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The Wolf Man (1941) Poster

(1941)

Trivia

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Larry Talbot and his father Sir John attend church on Sunday in the village, but the doorway and steps of the village church looks more like that of a cathedral. In fact, it was a cathedral - part of the original set built for the legendary silent version of The Hunchback of Notre Dame (1923), which had starred Lon Chaney Jr.'s famous father, Lon Chaney and which stood on the Universal back lot for over 20 years.
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The church scenes were shot on the old "Hunchback of Notre Dame" set where Chaney's father had played Quasimodo in 1923.
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The "wolf" that Larry Talbot fights with was Lon Chaney Jr.'s own German Shepherd.
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Universal originally planned the project for it's horror superstar, Boris Karloff.
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The Wolfman battled a bear in one scene but unfortunately the bear ran away during filming. What few scenes were filmed were put into the theatrical trailer.
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According to the documentary on the Recent Wolf Man DVD collection, the script for The Wolf Man was influenced by writer Curt Siodmak's experiences in Nazi Germany. Siodmak had been living a normal life in Germany only to have it thrown into chaos and himself on the run when the Nazis took control, just as Larry Talbot finds his normal life thrown into chaos and himself on the run once he is turned into a werewolf. Also, the wolfman himself can be seen as a metaphor for the Nazis: an otherwise good man who is transformed into a vicious killing animal who knows who his next victim will be when he sees the symbol of a pentagram (i.e., a star) on them.
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Many of the modern myths of werewolves originated from this film, such as a person becoming a werewolf through a bite, the only way to kill a werewolf is with a silver bullet, and changing into one during a full moon. These are original concepts created by writer Curt Siodmak.
"Even a man who is pure at heart, and says his prayers by night, may become a wolf when the wolfbane blooms and the autumn moon is bright." This quote has been listed in some sources as an authentic Gypsy or Eastern European folk saying. Writer Curt Siodmak admits that he simply made it up. Nonetheless, the rhyme would be recited in every future Universal film appearance of the Wolf Man, and would also be quoted in Van Helsing (2004). (Albeit, slightly modified, "The moon is shining bright." rather than "The autumn moon is bright.")
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Larry's silver wolf-headed cane, the only known surviving prop from the movie, currently resides in the personal collection of genre film archivist Bob Burns. Burns, who was a schoolboy at the time, was given the cane head by the man who made it for the film, prop-maker Ellis Burman.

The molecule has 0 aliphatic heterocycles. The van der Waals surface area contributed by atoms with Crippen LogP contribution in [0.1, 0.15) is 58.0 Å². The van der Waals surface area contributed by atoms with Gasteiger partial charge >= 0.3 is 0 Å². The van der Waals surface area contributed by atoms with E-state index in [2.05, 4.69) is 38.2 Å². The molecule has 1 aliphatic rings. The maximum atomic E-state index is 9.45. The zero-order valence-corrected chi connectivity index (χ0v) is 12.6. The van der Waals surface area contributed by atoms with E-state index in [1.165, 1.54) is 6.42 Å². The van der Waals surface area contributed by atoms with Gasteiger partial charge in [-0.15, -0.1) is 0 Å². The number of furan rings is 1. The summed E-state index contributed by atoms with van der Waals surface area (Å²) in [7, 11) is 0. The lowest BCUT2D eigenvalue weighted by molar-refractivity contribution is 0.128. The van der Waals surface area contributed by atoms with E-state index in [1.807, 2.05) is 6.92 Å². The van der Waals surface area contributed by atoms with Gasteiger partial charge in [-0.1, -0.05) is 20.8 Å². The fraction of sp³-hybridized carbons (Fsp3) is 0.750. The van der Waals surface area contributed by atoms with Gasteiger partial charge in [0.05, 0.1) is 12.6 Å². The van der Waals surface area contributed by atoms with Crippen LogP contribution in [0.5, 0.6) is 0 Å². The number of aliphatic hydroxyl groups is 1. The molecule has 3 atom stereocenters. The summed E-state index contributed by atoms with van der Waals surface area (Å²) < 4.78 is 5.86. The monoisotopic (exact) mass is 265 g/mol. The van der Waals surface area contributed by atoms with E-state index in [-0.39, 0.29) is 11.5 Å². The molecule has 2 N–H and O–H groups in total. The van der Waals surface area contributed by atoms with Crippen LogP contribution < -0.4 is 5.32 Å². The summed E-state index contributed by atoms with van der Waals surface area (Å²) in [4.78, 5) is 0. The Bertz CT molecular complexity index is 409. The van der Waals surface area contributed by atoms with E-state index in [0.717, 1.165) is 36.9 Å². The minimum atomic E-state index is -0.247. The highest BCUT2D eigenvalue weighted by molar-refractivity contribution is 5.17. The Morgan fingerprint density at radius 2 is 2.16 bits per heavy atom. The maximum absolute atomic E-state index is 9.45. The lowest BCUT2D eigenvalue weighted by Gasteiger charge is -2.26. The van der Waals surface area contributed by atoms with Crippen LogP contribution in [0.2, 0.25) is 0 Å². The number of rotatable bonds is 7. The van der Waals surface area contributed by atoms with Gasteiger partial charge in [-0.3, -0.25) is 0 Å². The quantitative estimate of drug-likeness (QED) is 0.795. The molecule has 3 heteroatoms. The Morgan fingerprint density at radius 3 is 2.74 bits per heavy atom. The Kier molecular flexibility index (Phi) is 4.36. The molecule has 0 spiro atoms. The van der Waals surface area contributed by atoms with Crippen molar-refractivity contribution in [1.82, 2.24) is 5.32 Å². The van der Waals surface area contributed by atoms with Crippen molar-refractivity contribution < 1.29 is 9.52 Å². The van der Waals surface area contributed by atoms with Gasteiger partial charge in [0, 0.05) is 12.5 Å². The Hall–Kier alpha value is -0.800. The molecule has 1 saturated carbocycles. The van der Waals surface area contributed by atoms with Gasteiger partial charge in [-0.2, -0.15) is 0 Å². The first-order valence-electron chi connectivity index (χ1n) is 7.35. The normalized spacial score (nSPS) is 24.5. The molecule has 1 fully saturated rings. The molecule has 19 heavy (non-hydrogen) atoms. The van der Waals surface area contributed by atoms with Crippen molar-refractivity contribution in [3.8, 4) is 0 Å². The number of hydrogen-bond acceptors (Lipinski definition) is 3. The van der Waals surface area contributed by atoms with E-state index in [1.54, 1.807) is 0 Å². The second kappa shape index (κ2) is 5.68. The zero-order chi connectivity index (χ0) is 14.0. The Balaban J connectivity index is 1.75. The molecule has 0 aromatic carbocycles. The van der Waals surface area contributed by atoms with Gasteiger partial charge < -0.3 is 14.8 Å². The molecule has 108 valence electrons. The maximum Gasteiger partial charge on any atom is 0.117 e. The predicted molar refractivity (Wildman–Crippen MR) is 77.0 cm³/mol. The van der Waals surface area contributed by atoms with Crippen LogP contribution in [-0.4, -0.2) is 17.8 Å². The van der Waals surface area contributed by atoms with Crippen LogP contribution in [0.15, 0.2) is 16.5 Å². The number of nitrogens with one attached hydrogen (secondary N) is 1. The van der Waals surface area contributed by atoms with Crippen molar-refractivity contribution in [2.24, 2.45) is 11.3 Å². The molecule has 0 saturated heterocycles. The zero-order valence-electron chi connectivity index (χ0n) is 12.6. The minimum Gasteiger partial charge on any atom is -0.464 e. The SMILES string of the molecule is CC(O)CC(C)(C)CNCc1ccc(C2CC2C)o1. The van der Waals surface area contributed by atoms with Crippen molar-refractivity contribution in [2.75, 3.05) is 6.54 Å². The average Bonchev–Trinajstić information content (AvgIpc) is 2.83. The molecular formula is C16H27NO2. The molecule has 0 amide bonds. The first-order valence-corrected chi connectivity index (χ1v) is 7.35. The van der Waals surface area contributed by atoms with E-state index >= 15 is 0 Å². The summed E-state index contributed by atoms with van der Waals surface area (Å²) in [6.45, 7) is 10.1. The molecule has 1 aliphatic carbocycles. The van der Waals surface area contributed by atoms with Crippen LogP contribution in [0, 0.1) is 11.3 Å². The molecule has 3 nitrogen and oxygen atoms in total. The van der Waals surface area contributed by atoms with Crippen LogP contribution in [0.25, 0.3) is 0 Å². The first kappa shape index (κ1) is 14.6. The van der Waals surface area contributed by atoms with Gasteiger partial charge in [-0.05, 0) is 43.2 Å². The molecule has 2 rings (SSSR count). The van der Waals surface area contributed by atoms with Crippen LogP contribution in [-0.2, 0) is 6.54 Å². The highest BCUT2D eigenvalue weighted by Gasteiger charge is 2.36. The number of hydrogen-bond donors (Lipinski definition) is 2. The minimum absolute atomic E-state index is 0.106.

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Evelyn Ankers had a rough time on the set. Lon Chaney Jr. delighted in sneaking up on her in full makeup and scaring her senseless. In other deleted scene, a bear was to wrestle with the werewolf but broke loose, chasing the actress up into the soundstage's rafters.
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In this movie, we're told that a werewolf is "a human being who becomes a wolf at certain times of the year ... 'when the wolf-bane blooms and the autumn moon is bright,'" and the moon is never depicted in the film. This is the only one of the Universal series of Wolf Man films in which the full moon is never shown. In the sequel, the folklore is changed to "when the moon is full and bright."
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Curt Siodmak claimed that he is responsible for the addition to canon of the werewolf's vulnerability to silver, and this claim has often been repeated by horror aficionados, including director John Landis. However, silver, according to legend, was first used to slay a werewolf in the Beast of Gevaudan, dating from the late 19th century. Novels recounting the legend appeared in the 1930's, and featured the slaying of the werewolf with a silver bullet. The Wolf Man, however, was the first film to utilize the silver bullet myth onscreen.
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Despite Universal's apprehensions over the public's appetite for horror movies following the attack on Pearl Harbor, the film became one of the studio's top grossers in 1942.
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Lon Chaney Jr.'s make-up took six hours to apply, and three hours to get off.
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Maria Ouspenskaya, who played the old Gypsy woman, was only six years older than Bela Lugosi, who played her son.